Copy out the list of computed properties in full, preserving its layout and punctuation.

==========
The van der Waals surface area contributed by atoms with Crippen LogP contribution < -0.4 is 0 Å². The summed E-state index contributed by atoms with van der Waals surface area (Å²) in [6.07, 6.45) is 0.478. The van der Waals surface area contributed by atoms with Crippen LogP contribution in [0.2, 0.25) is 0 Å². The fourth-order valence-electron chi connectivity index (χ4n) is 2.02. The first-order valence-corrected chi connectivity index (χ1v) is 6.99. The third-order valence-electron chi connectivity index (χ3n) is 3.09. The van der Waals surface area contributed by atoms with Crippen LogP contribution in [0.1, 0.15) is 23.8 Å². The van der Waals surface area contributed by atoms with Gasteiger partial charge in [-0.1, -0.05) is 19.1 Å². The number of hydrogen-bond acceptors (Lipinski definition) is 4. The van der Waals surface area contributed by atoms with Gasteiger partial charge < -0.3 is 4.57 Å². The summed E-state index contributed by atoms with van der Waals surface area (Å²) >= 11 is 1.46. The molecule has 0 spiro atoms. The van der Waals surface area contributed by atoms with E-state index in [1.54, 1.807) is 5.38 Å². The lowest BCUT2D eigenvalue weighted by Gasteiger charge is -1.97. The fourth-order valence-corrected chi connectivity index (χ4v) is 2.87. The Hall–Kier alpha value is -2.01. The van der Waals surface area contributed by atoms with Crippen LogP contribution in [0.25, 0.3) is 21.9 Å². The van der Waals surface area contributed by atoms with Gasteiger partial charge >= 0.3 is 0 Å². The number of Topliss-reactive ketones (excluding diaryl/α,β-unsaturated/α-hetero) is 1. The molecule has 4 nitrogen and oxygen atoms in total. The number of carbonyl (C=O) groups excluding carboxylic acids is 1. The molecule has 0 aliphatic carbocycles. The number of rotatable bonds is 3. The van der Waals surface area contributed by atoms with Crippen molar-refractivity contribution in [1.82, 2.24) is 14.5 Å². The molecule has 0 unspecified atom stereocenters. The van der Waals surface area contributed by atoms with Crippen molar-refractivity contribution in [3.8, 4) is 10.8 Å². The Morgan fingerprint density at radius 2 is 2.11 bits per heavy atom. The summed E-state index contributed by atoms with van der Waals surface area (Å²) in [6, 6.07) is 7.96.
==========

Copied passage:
The van der Waals surface area contributed by atoms with Crippen LogP contribution < -0.4 is 0 Å². The summed E-state index contributed by atoms with van der Waals surface area (Å²) in [6.07, 6.45) is 0.478. The van der Waals surface area contributed by atoms with Crippen LogP contribution in [0.2, 0.25) is 0 Å². The fourth-order valence-electron chi connectivity index (χ4n) is 2.02. The first-order valence-corrected chi connectivity index (χ1v) is 6.99. The third-order valence-electron chi connectivity index (χ3n) is 3.09. The van der Waals surface area contributed by atoms with Crippen LogP contribution in [0.1, 0.15) is 23.8 Å². The van der Waals surface area contributed by atoms with Gasteiger partial charge in [-0.1, -0.05) is 19.1 Å². The number of hydrogen-bond acceptors (Lipinski definition) is 4. The van der Waals surface area contributed by atoms with Gasteiger partial charge < -0.3 is 4.57 Å². The summed E-state index contributed by atoms with van der Waals surface area (Å²) >= 11 is 1.46. The molecule has 0 spiro atoms. The van der Waals surface area contributed by atoms with E-state index in [1.54, 1.807) is 5.38 Å². The lowest BCUT2D eigenvalue weighted by Gasteiger charge is -1.97. The fourth-order valence-corrected chi connectivity index (χ4v) is 2.87. The Hall–Kier alpha value is -2.01. The van der Waals surface area contributed by atoms with Crippen LogP contribution in [0.25, 0.3) is 21.9 Å². The van der Waals surface area contributed by atoms with Gasteiger partial charge >= 0.3 is 0 Å². The number of Topliss-reactive ketones (excluding diaryl/α,β-unsaturated/α-hetero) is 1. The molecule has 4 nitrogen and oxygen atoms in total. The number of carbonyl (C=O) groups excluding carboxylic acids is 1. The molecule has 0 aliphatic carbocycles. The number of rotatable bonds is 3. The van der Waals surface area contributed by atoms with Crippen molar-refractivity contribution in [1.82, 2.24) is 14.5 Å². The molecule has 0 unspecified atom stereocenters. The van der Waals surface area contributed by atoms with Crippen molar-refractivity contribution in [3.8, 4) is 10.8 Å². The Morgan fingerprint density at radius 2 is 2.11 bits per heavy atom. The summed E-state index contributed by atoms with van der Waals surface area (Å²) in [6, 6.07) is 7.96.